As you review and digest our quarterly financial results, it should be clarified that Ham Dome results are for only two months in the current quarter and includes production revenues, LOEs, DD&A, cash flow. Other highlights in the quarter include continue our -- our returning cash to the shareholders with our lengthy history of consecutive quarterly dividend supported by our oil assets, this yield is in excess of 7%.We generated total revenues of $9.4 million in the quarter, up 2.5% from the prior-quarter despite lower realized oil pricing and despite the temporary additional trucking costs incurred to Delhi which -- which has now been resolved. We reported net income of $1.7 million for the quarter marking the 17th consecutive quarter of positive net income. And if you go back further, it's more like 26 out of the last 28 quarters with just a couple quarters of losses back in 2014 and 2016.

We ended the quarter with about $21 million in cash and we still have a $40 million undrawn credit facility. Going into the quarter in a little bit more detail, gross production averaged approximately 8,500 barrels of oil equivalent per day during the quarter, a 16% increase from the prior quarter and a 9% increase from the year-ago quarter. Production improved primarily due to the acquisition of the Hamilton Dome Field albeit for only two months as previously noted. At Delhi, total gross barrels of oil equivalent per day averaged approximately 7,000 barrels of oil equivalent per day a 4% decrease from the prior quarter and about a 10% decrease from the year-ago quarter.As we all know, we have been, and still are, experiencing a low and volatile commodity price environment.

At the Delhi field, the current quarter's lower average realized oil price was further impacted by trucking cost resulting from a planned repair to a section of the oil sales pipeline. We estimate the erosion of value to be approximately $0.4 million. This effectively eliminated the LLS premium in the quarter shifting from a positive basis to a small deduction. This pipeline repair project commenced in November and was completed at the end of January about a month ahead of schedule thankfully.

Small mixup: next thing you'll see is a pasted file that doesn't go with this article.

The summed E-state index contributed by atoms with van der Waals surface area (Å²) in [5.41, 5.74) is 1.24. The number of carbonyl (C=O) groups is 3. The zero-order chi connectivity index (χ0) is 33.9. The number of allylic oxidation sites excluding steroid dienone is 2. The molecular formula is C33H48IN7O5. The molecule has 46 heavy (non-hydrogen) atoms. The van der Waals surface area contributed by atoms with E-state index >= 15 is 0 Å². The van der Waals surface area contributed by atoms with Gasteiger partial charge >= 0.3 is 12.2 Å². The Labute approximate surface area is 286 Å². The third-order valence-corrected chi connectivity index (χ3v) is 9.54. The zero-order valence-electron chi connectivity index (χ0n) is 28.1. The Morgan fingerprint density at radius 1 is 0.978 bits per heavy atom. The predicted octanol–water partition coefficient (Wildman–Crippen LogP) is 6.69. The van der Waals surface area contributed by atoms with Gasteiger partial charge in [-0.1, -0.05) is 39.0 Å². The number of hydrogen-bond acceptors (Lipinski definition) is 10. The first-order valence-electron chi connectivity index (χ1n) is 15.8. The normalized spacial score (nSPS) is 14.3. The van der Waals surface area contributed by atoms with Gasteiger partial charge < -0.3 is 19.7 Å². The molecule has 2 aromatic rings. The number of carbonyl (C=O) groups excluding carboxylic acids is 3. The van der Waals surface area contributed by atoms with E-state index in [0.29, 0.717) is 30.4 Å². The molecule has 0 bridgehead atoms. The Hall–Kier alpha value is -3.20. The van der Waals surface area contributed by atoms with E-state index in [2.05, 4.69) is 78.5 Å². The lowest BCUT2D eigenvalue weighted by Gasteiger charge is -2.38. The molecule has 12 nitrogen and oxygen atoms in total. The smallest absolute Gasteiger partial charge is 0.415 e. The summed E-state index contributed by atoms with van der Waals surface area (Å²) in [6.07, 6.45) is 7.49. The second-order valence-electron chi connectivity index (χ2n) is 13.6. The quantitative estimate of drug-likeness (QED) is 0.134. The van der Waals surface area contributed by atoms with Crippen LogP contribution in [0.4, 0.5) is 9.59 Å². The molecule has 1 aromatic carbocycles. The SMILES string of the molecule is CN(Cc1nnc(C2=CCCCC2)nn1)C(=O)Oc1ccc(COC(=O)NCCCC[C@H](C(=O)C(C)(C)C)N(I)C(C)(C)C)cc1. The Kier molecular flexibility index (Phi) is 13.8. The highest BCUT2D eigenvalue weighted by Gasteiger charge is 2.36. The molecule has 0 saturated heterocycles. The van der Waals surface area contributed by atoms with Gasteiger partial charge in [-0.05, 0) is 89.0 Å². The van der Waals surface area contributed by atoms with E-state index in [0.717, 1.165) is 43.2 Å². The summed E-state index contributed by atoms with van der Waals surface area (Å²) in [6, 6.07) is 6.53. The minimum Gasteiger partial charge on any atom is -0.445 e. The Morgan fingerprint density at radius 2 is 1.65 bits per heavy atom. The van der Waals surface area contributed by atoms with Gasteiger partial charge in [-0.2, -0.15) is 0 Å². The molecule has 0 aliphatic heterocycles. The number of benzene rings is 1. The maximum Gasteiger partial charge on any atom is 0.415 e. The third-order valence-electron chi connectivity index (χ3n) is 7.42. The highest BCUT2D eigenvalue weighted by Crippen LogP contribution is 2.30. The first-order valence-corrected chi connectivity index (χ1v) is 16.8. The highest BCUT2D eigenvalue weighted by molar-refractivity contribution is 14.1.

As of February 1, all the trucking oil has been seized and oil sales are back on to pipeline. Total production costs were $4.2 million for the quarter, an increase of 37% from the prior quarter. Delhi's portion of this increase is primarily due to higher CO2 costs, directly resulting from a 20% increase in purchase CO2 volumes. Production costs attributable to Hamilton Dome was approximately $900,000 representing two months of cost based on the November 1st closing date.

In December, there were a few atypical AFE expense workovers in the field to address well repairs. Our composite DD&A rate per BOE at period-end declined 10% to $7.26 per BOE compared to the prior quarter of $8.07 per BOE. This is largely due to the accretive Hamilton Dome Field acquisition, which only has a two-month impact in the quarter. As we go forward, the expected consolidated DD&A rate per BOE is estimated to be between $6.80 and $6.90 per BOE.

In the current quarter, we reported slightly higher G&A expenses for costs typically associated with our second fiscal quarter ended December 31. This includes proxy statements and related calls, 10-K printing and related Annual Meeting costs. We continue to be mindful and manage our cash G&A expenses.It's worth noting that non-cash G&A makes up approximately 15% to 20% of our total G&A reported. Net income for the quarter was $1.8 million, or $0.05 per diluted share compared to $2.8 million and $0.08 per diluted share in the previous quarter.

The lower than expected EPS was disappointing, but we understand why and we've been working to manage these components.During the quarter, we incurred $10.7 million of capital largely attributable to the acquisition of Ham Dome, and a small amount spend at Delhi Field.The current expectations for net capital spending for the remainder of our fiscal 2020 is pretty modest, with about $0.5 million to $0.75 million earmarked for capital workovers at Delhi and a very small de minimis amount of capital allocated to Hamilton Dome Field.It's worth noting that the Delhi operator recently reported to us that the capital was -- capital has been deferred for the Phase 5 project until calendar 2021. They currently have a modest capital development plan for Delhi subject to increased oil prices. Our total working capital of the company decreased by $10 million in the -- from -- compared to the prior quarter, largely attributable to the $9.3 million, we spent acquiring the Hamilton Dome Field and for the payment of our common stock dividend in the quarter. As I mentioned, we ended the quarter with $21 million in cash on hand, have liquidity with our $40 million reserve-based credit facility, and the company continues to be well-positioned to fund future development of its producing assets through our current fiscal year and our next fiscal year.